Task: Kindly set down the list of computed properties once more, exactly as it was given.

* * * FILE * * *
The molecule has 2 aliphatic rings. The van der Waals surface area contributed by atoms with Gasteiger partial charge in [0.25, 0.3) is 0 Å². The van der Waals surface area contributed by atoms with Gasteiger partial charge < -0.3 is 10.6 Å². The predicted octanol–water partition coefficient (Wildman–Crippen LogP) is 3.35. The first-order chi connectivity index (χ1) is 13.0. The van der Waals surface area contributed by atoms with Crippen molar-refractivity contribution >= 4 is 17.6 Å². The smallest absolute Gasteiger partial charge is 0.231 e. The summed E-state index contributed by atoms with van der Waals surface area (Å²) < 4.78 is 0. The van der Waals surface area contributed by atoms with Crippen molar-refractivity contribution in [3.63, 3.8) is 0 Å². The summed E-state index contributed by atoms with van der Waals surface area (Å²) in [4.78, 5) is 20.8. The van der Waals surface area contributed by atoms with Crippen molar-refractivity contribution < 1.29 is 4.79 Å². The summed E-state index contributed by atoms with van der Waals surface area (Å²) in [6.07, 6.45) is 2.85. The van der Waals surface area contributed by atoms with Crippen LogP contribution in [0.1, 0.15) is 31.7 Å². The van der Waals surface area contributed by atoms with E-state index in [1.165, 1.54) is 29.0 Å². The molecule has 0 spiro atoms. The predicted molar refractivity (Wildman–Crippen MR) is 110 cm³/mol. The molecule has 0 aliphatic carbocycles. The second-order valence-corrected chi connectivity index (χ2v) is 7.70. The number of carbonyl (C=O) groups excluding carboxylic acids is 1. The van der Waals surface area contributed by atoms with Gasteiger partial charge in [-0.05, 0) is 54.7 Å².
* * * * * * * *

The molecule has 2 aliphatic rings. The van der Waals surface area contributed by atoms with Gasteiger partial charge in [0.25, 0.3) is 0 Å². The van der Waals surface area contributed by atoms with Gasteiger partial charge < -0.3 is 10.6 Å². The predicted octanol–water partition coefficient (Wildman–Crippen LogP) is 3.35. The first-order chi connectivity index (χ1) is 13.0. The van der Waals surface area contributed by atoms with Crippen molar-refractivity contribution >= 4 is 17.6 Å². The smallest absolute Gasteiger partial charge is 0.231 e. The summed E-state index contributed by atoms with van der Waals surface area (Å²) < 4.78 is 0. The van der Waals surface area contributed by atoms with Crippen molar-refractivity contribution in [3.63, 3.8) is 0 Å². The summed E-state index contributed by atoms with van der Waals surface area (Å²) in [4.78, 5) is 20.8. The van der Waals surface area contributed by atoms with Crippen molar-refractivity contribution < 1.29 is 4.79 Å². The summed E-state index contributed by atoms with van der Waals surface area (Å²) in [6.07, 6.45) is 2.85. The van der Waals surface area contributed by atoms with Crippen LogP contribution in [0.1, 0.15) is 31.7 Å². The van der Waals surface area contributed by atoms with E-state index in [1.165, 1.54) is 29.0 Å². The molecule has 0 spiro atoms. The predicted molar refractivity (Wildman–Crippen MR) is 110 cm³/mol. The molecule has 0 aliphatic carbocycles. The second-order valence-corrected chi connectivity index (χ2v) is 7.70. The number of carbonyl (C=O) groups excluding carboxylic acids is 1. The van der Waals surface area contributed by atoms with Gasteiger partial charge in [-0.05, 0) is 54.7 Å².